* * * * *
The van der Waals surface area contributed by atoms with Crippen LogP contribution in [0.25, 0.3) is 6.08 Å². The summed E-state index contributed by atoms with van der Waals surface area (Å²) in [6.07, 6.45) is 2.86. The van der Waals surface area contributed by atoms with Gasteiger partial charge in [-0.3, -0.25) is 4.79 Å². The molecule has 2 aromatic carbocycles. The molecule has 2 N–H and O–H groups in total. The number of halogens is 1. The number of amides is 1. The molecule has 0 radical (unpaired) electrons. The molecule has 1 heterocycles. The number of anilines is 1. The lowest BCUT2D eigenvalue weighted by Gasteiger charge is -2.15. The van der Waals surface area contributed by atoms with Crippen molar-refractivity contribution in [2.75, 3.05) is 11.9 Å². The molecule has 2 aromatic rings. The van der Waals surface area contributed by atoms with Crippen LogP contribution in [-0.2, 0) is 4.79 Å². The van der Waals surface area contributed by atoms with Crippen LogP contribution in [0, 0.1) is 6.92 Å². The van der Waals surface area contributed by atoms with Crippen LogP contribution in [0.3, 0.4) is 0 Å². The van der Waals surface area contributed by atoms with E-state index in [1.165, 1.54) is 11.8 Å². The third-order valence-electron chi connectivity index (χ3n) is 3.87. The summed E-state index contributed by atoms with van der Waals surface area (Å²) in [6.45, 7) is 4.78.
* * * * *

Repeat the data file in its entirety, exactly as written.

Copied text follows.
The van der Waals surface area contributed by atoms with Crippen LogP contribution in [0.25, 0.3) is 6.08 Å². The summed E-state index contributed by atoms with van der Waals surface area (Å²) in [6.07, 6.45) is 2.86. The van der Waals surface area contributed by atoms with Gasteiger partial charge in [-0.3, -0.25) is 4.79 Å². The molecule has 2 aromatic carbocycles. The molecule has 2 N–H and O–H groups in total. The number of halogens is 1. The number of amides is 1. The molecule has 0 radical (unpaired) electrons. The molecule has 1 heterocycles. The number of anilines is 1. The lowest BCUT2D eigenvalue weighted by Gasteiger charge is -2.15. The van der Waals surface area contributed by atoms with Crippen molar-refractivity contribution in [2.75, 3.05) is 11.9 Å². The molecule has 2 aromatic rings. The van der Waals surface area contributed by atoms with Crippen LogP contribution in [-0.2, 0) is 4.79 Å². The van der Waals surface area contributed by atoms with Crippen LogP contribution in [0, 0.1) is 6.92 Å². The van der Waals surface area contributed by atoms with Crippen LogP contribution in [0.3, 0.4) is 0 Å². The van der Waals surface area contributed by atoms with E-state index in [1.165, 1.54) is 11.8 Å². The third-order valence-electron chi connectivity index (χ3n) is 3.87. The summed E-state index contributed by atoms with van der Waals surface area (Å²) in [6.45, 7) is 4.78.